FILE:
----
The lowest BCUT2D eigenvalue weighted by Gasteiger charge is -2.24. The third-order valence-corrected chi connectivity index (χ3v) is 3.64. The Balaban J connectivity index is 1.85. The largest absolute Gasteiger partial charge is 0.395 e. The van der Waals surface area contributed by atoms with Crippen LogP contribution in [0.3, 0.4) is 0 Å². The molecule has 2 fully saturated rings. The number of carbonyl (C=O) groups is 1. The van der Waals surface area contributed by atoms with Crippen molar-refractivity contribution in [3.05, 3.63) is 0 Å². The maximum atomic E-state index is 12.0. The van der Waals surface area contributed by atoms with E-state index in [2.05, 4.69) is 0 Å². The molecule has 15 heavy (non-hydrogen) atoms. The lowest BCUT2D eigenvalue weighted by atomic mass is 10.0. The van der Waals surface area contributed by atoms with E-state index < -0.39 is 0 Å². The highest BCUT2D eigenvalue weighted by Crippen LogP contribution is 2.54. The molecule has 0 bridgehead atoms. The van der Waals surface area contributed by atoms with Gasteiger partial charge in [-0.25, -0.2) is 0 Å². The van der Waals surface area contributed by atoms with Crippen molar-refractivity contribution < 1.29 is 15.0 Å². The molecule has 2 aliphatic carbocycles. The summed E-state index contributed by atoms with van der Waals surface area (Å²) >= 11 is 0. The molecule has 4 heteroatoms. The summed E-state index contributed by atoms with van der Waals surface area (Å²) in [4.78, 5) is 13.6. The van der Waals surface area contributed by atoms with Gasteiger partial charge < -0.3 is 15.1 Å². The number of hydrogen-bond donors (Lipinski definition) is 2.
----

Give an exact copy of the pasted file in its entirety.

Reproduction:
The lowest BCUT2D eigenvalue weighted by Gasteiger charge is -2.24. The third-order valence-corrected chi connectivity index (χ3v) is 3.64. The Balaban J connectivity index is 1.85. The largest absolute Gasteiger partial charge is 0.395 e. The van der Waals surface area contributed by atoms with Crippen LogP contribution in [0.3, 0.4) is 0 Å². The molecule has 2 fully saturated rings. The number of carbonyl (C=O) groups is 1. The van der Waals surface area contributed by atoms with Crippen molar-refractivity contribution in [3.05, 3.63) is 0 Å². The maximum atomic E-state index is 12.0. The van der Waals surface area contributed by atoms with E-state index in [2.05, 4.69) is 0 Å². The molecule has 15 heavy (non-hydrogen) atoms. The lowest BCUT2D eigenvalue weighted by atomic mass is 10.0. The van der Waals surface area contributed by atoms with E-state index < -0.39 is 0 Å². The highest BCUT2D eigenvalue weighted by Crippen LogP contribution is 2.54. The molecule has 0 bridgehead atoms. The van der Waals surface area contributed by atoms with Gasteiger partial charge in [-0.25, -0.2) is 0 Å². The van der Waals surface area contributed by atoms with Crippen molar-refractivity contribution < 1.29 is 15.0 Å². The molecule has 2 aliphatic carbocycles. The summed E-state index contributed by atoms with van der Waals surface area (Å²) >= 11 is 0. The molecule has 4 heteroatoms. The summed E-state index contributed by atoms with van der Waals surface area (Å²) in [4.78, 5) is 13.6. The van der Waals surface area contributed by atoms with Gasteiger partial charge < -0.3 is 15.1 Å². The number of hydrogen-bond donors (Lipinski definition) is 2.